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Local Bookstores Take Aim at Amazon

11 November 2017

From Seven Days:

It should come as no surprise that independent bookstores are more than a little miffed at online monolith Amazon. But mom-and-pop book shops aren’t the only businesses affected by the retail giant’s ever-expanding reach and dominance. The massive corporation captures one of every two American dollars spent online. That’s according to a 2016 report published by Stacy Mitchell and Olivia LaVecchia of the nonprofit advocacy group Institute for Local Self-Reliance.

But two Vermont bookstores are fighting back — or at least, talking about fighting back. Phoenix Books, Northshire Bookstore and local news website VTDigger present a pair of public discussions this week with Mitchell as the featured speaker. The idea: Present listeners with enough info to arm them for the coming retail war — or, more likely (and less dramatically), the long, slow, uphill trudge.

. . . .

Mitchell’s and LaVecchia’s report is frightening, at least to store owners. The writers describe Amazon not just as a massive retailer but as a many-tentacled monster — seriously, the word “tentacle” is repeated often — that is slowly taking over the publishing, television, movie and food industries. According to Mitchell and LaVecchia, Amazon even has a partnership with the Central Intelligence Agency.

But the two view Amazon as more than than just an overgrown bully to local booksellers. They see the company as a fundamental threat to the fabric of society itself.

“Amazon’s increasing dominance comes with high costs,” reads the report’s introduction.  “It’s eroding opportunity and fueling inequality, and it’s concentrating power in ways that endanger competition, community life and democracy. And yet these consequences have gone largely unnoticed thanks to Amazon’s remarkable invisibility and the way its tentacles have quietly extended their reach.”

Link to the rest at Seven Days and thanks to Dave for the tip.

PG suggests that being one of the most admired companies in the United States (and probably much of the world) is a bit inconsistent with the “remarkable invisibility” of Amazon.  Additionally, the word, “tentacles” appearing in any document not related to biology is a pretty reliable indicator of propaganda of one sort or another in PG’s reading experience.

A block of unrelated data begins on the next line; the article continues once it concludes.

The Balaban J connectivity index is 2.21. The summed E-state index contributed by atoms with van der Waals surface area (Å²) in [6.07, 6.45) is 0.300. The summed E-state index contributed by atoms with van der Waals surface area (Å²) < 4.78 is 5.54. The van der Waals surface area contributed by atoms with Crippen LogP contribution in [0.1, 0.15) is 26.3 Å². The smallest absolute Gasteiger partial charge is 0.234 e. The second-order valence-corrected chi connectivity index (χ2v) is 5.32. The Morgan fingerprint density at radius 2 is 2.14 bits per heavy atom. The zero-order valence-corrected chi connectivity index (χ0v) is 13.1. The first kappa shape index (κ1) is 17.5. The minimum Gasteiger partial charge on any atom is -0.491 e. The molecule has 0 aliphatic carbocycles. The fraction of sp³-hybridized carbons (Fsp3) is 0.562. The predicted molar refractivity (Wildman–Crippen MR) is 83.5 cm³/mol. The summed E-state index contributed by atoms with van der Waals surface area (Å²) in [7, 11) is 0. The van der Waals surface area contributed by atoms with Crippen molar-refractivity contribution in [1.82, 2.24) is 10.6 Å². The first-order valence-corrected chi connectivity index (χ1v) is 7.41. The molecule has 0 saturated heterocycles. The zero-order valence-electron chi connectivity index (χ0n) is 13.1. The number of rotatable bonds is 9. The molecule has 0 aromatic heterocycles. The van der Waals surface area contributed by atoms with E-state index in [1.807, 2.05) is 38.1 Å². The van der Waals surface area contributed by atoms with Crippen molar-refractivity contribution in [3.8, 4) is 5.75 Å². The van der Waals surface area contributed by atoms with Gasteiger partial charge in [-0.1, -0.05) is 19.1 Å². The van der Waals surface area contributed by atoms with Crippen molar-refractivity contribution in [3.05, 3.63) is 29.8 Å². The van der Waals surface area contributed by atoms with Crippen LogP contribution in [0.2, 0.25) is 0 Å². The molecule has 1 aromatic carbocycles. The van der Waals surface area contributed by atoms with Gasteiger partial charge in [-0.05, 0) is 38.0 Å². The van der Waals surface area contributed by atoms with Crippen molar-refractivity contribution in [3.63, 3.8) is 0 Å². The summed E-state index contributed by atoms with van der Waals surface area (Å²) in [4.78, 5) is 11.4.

PG checked out the website for The Institute for Self Reliance, the organization that sponsored the report described in the OP. The ISR appears to be against Amazon, Walmart and large utility companies and in favor of below-market rents for small businesses, regulated advertising, food scrap recovery policies and bans on non-refillable bottles.

Amazon, Bookstores

8 Comments to “Local Bookstores Take Aim at Amazon”

  1. I remember socialist propaganda from the ’30s that advocated for centralized control of manufacturing, so that the population could go to one place for all their needs. Now we have Amazon.

  2. This is just another whiny play for sympathy because their business model can’t compete with the market innovations. Wah-Wah-Wah.

  3. Present listeners with enough info to arm them for the coming retail war — or, more likely (and less dramatically), the long, slow, uphill trudge.

    Consumers aren’t at war. Listeners probably are.

  4. Local Bookstores Take Aim at Amazon . . .

    . . . and shoot themselves in the foot.

    I’m no retail genius, but would it not serve their bottom line better to take aim at satisfying the wants of their customers?

    “Complaining is not a business strategy.” Who said that?

  5. “Local Bookstores Take Aim at Amazon”

    Really? Take aim? At what? What are they going to do better than Amazon is? And please don’t tell me their staff knows me well enough to suggest books – much less that they’ll actually have the book I want in stock – or that they can get it to me in two days …

    If these ‘Stacy Mitchell and Olivia LaVecchia’ think their local stores should ‘fight’ rather than adapt, then they be crazy.

    • They could, for example, put each incoming book into their web site, and set up a paypal account, and pay some local kid to have your selection in your hands within the hour. Amazon can get the same book to you… day after tomorrow. Maybe. For that matter, you could have your book dropped off at your afternoon’s chosen lunch location.

      But no, that’d be like work…

      • They’d have to first have on-hand or order a wide enough selection to have a chance of having what I’m interested in. And that local kid will cut into their already troubled profits. (And just like that local store, Amazon has some ‘local’ places with deliveries where you want in hours.)

        Then of course there’s the ‘download and read the ebook now’ option.

        • I LOVE this option.

          I just bought ten books last night. Two of them are print books (because the digital versions are WAY too expensive and I got a great deal on the used versions), 8 are ebooks.

          Can you say instant gratification?

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